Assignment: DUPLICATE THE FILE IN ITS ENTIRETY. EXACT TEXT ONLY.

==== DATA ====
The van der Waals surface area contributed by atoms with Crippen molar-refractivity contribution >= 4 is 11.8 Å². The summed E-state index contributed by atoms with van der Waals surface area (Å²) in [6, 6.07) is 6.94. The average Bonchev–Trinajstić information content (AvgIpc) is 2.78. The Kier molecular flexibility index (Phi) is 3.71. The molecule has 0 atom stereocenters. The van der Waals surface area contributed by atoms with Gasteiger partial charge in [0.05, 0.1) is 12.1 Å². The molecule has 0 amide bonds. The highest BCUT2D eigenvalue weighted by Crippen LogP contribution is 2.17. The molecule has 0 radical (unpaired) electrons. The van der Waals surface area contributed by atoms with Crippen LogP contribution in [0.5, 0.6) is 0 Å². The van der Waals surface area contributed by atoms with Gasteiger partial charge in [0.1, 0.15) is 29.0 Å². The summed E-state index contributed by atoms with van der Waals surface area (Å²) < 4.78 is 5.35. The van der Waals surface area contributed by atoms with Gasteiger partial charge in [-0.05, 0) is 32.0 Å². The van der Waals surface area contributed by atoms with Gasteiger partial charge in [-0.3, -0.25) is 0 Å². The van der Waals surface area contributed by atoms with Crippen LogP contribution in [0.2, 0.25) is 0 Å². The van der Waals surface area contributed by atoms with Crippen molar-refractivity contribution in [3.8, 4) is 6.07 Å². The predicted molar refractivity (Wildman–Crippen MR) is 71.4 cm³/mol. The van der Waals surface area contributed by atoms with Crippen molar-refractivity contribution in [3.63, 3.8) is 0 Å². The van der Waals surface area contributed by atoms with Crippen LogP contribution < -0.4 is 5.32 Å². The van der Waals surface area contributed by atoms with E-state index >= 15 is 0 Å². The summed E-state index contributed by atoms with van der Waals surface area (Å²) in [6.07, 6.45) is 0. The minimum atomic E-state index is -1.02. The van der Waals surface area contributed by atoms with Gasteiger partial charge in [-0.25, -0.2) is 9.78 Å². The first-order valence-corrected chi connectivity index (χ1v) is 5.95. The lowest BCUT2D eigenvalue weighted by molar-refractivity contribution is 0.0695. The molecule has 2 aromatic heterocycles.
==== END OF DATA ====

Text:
The van der Waals surface area contributed by atoms with Crippen molar-refractivity contribution >= 4 is 11.8 Å². The summed E-state index contributed by atoms with van der Waals surface area (Å²) in [6, 6.07) is 6.94. The average Bonchev–Trinajstić information content (AvgIpc) is 2.78. The Kier molecular flexibility index (Phi) is 3.71. The molecule has 0 atom stereocenters. The van der Waals surface area contributed by atoms with Gasteiger partial charge in [0.05, 0.1) is 12.1 Å². The molecule has 0 amide bonds. The highest BCUT2D eigenvalue weighted by Crippen LogP contribution is 2.17. The molecule has 0 radical (unpaired) electrons. The van der Waals surface area contributed by atoms with Crippen LogP contribution in [0.5, 0.6) is 0 Å². The van der Waals surface area contributed by atoms with Gasteiger partial charge in [0.1, 0.15) is 29.0 Å². The summed E-state index contributed by atoms with van der Waals surface area (Å²) < 4.78 is 5.35. The van der Waals surface area contributed by atoms with Gasteiger partial charge in [-0.05, 0) is 32.0 Å². The van der Waals surface area contributed by atoms with Gasteiger partial charge in [-0.3, -0.25) is 0 Å². The van der Waals surface area contributed by atoms with Crippen LogP contribution in [0.2, 0.25) is 0 Å². The van der Waals surface area contributed by atoms with Crippen molar-refractivity contribution in [3.8, 4) is 6.07 Å². The predicted molar refractivity (Wildman–Crippen MR) is 71.4 cm³/mol. The van der Waals surface area contributed by atoms with Crippen molar-refractivity contribution in [3.63, 3.8) is 0 Å². The van der Waals surface area contributed by atoms with Crippen LogP contribution < -0.4 is 5.32 Å². The van der Waals surface area contributed by atoms with E-state index >= 15 is 0 Å². The summed E-state index contributed by atoms with van der Waals surface area (Å²) in [6.07, 6.45) is 0. The minimum atomic E-state index is -1.02. The van der Waals surface area contributed by atoms with Gasteiger partial charge in [-0.25, -0.2) is 9.78 Å². The first-order valence-corrected chi connectivity index (χ1v) is 5.95. The lowest BCUT2D eigenvalue weighted by molar-refractivity contribution is 0.0695. The molecule has 2 aromatic heterocycles.